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If I have a distribution of data, X, representing N samples taken during one measurement, then the mean square of X is $\bar{X^2} = \langle X^2 \rangle$, the variance of $X^2$, $\mathrm{var}(X^2)$ is $\langle\langle X^4 \rangle - \langle X^2 \rangle \rangle$, and the standard error of the mean square is $\sqrt{\frac{\mathrm{var}(X^2)}{N}}$.

Thus, the standard error of the mean square represents one standard deviation of the distribution that would be produced by repeating the measurement (taking N samples each time), assuming that $X^2$ is normally distributed with the variance of the original measurement.

What is the standard error of the quantity $\sqrt{\langle X^2 \rangle}$ (the standard error of the root mean square?)?

A rephrasing: assume Y is normally distributed with mean $\mu$ and variance $\sigma^2$. Define Z = $\sqrt{\frac{1}{N}\sum_1^N Y_i}$ What is the variance of Z?

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Do you mean to define $Z = \sqrt{\frac{1}{N}\sum_1^N Y_i^2}$? – Chris Taylor May 16 '11 at 17:04
@chris taylor: sorry, here $Y_i \equiv X_i^2$, so no. The way I've written this is probably confusing. I started with rms, because that's familiar, but I'm doing the calculation with the variance of $X^2$, not the variance of $X$. My difficulty has nothing to do with the square part, actually, it's the square root that's giving me problems. – Marc May 16 '11 at 17:09

If $Y$ is normally distributed with mean $\mu$ and variance $\sigma^2$, $U = \frac{1}{N} \sum_1^N Y_i$ is normally distributed with mean $\mu$ and variance $\sigma^2/N$. Note that $P\{U < 0\} > 0$, so $Z$ will have complex values. Anyway, $E[|Z|] = \sqrt{\frac{N}{2\pi \sigma^2}} \int_{-\infty}^\infty \exp(-N(t-\mu)^2/(2 \sigma^2)) \sqrt{|t|}\, dt$. I doubt there is a closed form for this integral. $E[|Z|^2] = E|U| = \sqrt{\frac{2}{\pi N}} \sigma \exp(-\mu^2 N/(2 \sigma^2)) + \mu\, {\rm erf}(\mu \sqrt{N/2}/\sigma)$, and ${\rm Var}(Z) = E[|Z|^2] - E[|Z|]^2$.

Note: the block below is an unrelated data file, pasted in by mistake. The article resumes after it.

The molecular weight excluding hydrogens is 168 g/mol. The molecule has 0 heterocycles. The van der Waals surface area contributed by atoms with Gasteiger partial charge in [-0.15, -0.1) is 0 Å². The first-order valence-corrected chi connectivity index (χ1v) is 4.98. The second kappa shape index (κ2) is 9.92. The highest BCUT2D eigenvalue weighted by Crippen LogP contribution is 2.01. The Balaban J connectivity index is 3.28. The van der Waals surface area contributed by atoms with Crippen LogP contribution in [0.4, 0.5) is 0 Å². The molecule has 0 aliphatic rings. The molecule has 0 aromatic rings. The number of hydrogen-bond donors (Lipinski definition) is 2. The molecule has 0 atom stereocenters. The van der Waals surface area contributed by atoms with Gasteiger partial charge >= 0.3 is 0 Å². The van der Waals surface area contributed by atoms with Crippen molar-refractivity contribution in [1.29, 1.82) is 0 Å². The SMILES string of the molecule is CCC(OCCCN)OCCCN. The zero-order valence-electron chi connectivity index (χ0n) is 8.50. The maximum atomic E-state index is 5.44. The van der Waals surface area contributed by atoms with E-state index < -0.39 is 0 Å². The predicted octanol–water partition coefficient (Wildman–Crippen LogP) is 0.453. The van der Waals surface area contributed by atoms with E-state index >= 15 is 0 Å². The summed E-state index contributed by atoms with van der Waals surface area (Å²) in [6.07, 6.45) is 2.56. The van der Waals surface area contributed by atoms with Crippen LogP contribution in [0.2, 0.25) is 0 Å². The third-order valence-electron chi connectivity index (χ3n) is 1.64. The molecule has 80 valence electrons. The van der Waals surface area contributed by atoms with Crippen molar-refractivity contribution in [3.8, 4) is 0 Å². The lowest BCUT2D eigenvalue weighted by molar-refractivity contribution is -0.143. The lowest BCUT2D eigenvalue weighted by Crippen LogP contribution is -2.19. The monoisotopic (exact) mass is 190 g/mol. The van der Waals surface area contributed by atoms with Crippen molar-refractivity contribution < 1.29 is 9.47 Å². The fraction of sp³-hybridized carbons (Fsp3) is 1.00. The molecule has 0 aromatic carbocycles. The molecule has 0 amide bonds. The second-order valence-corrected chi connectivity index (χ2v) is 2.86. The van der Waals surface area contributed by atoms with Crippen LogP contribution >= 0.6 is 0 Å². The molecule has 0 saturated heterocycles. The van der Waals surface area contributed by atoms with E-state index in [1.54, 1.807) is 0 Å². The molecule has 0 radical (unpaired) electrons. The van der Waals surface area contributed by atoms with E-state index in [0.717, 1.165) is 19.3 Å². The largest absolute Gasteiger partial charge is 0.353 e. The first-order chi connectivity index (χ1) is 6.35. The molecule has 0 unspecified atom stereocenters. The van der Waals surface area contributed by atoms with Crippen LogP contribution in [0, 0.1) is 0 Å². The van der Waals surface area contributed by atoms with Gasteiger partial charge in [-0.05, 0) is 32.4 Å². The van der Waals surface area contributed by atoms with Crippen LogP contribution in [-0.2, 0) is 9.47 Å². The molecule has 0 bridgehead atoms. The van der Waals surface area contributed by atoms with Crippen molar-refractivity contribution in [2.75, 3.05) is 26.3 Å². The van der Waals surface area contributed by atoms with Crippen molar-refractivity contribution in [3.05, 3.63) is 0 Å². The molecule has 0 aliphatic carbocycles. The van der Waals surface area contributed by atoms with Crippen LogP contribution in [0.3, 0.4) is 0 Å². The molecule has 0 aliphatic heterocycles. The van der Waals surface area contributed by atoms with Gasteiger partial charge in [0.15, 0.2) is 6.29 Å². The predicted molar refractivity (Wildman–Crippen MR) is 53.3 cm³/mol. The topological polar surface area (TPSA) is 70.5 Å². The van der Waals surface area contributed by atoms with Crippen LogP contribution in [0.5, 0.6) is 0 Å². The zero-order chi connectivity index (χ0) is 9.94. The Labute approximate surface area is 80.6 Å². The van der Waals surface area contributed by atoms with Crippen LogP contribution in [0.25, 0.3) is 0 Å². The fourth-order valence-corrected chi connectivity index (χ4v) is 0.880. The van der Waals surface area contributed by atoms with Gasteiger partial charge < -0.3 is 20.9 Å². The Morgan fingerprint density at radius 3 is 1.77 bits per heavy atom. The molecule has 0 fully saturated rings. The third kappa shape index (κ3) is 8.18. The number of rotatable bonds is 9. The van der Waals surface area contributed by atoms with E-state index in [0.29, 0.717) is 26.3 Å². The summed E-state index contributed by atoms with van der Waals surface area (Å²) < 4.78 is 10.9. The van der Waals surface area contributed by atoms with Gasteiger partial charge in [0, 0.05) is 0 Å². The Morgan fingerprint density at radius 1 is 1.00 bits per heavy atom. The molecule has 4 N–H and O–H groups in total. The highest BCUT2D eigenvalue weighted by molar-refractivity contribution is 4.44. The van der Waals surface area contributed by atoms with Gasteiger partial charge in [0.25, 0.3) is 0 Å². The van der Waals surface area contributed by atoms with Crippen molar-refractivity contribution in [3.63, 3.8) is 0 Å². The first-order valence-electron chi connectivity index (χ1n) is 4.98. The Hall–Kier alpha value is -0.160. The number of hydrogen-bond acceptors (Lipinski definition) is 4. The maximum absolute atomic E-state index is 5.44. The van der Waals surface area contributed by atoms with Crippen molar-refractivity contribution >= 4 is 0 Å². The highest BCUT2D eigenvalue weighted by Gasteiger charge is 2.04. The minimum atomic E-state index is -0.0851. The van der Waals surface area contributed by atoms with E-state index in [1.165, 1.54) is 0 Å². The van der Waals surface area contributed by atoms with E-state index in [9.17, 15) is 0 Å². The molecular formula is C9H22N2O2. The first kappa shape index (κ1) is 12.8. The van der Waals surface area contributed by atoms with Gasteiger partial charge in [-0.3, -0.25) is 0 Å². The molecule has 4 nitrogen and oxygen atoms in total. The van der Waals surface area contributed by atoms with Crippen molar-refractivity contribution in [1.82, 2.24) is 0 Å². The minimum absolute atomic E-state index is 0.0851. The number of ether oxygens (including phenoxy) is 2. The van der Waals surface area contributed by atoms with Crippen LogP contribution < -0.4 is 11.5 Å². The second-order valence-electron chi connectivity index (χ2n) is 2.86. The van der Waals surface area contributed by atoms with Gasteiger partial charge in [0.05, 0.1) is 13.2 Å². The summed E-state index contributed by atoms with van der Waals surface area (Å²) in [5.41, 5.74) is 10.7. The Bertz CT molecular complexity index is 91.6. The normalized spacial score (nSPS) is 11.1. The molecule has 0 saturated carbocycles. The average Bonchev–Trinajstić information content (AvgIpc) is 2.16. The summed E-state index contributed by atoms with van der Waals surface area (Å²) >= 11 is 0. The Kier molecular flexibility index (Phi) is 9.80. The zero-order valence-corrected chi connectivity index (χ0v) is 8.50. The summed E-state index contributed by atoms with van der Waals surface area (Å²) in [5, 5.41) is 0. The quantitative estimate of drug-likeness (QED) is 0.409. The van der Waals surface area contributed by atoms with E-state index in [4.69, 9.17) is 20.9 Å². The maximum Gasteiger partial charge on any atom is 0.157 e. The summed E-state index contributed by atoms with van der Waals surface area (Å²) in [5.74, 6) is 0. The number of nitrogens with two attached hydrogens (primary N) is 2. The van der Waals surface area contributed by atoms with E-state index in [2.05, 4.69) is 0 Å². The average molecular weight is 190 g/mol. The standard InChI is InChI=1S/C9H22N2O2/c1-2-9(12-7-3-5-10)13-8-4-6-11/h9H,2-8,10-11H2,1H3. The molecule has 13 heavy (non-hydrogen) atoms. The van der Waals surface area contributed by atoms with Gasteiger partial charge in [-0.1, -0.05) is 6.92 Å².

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re: P{U < 0} > 0, you can define the expectation value by $E[f(U)] = \int_0^\infty f(U) p(U)$/$\int_0^\infty p(U)$. In practice, as N gets large, the variance gets small relative to the mean, so P{U < 0} -> 0. Also, the fact that p{U < 0} > 0 is an artifact of approximating the distribution of U as a gaussian using the central limit theorem. Since $Y_i > 0$ for all $Y_i$ ($Y_i \equiv X_i^2$ ), U is in fact strictly > 0. Thanks! – Marc May 16 '11 at 17:57
up vote 0 down vote accepted

I'm going to answer the closely related question: if $X$ is normally distributed with mean $\mu$ and variance $\sigma^2$, what is the variance of $\sqrt{x}$ ?

To do this, I will assume that $\mu >> \sigma$, which is generally true for my original question of the standard error of the root mean square, assuming that the number of samples is large enough.

Then, define $y \equiv (x-\mu)/\sigma$. $E[y] = 0; E[y^2] = 1$ $$\begin{aligned} \sqrt{x} &=& \sqrt{\mu + \sigma y} \\ \sqrt{\frac{x}{\mu}} &=& \sqrt{1 + \frac{\sigma y}{\mu}} \\ \sqrt{\frac{x}{\mu}} &\approx& 1 + \frac{1}{2}\frac{\sigma y}{\mu}-\frac{1}{8}(\frac{\sigma y}{\mu})^2 \\ E[\sqrt{\frac{x}{\mu}}] &\approx& 1 + \frac{1}{2}\frac{\sigma}{\mu}E[y]-\frac{1}{8}(\frac{\sigma}{\mu})^2E[y^2] \\ &=& 1 - \frac{1}{8}(\frac{\sigma}{\mu})^2\\ \mathrm{var}(\sqrt{\frac{x}{\mu}}) &=& E[\frac{x}{\mu}] - E[\sqrt{\frac{x}{\mu}}]^2\\ &\approx& 1 - (1 - \frac{1}{8}(\frac{\sigma}{\mu})^2)^2\\ &\approx& \frac{1}{4}(\frac{\sigma}{\mu})^2\\ \mathrm{var}(\sqrt{x}) &=& \frac{1}{4}(\frac{\sigma^2}{\mu}) \end{aligned}$$ So if the mean of x is $\mu$ and the standard deviation is $\sigma$, then the standard deviation of $\sqrt{x} \approx \frac{\sigma}{2 \sqrt{\mu}}$

In my original question, since the standard error of $X^2$ is $\sqrt{\frac{\mathrm{var}(X^2)}{N}}$, the standard error of $\sqrt{<X^2>}$ is therefore $\frac{\sqrt{\frac{\mathrm{var}(X^2)}{N}}}{2 \sqrt{<X^2>}}$

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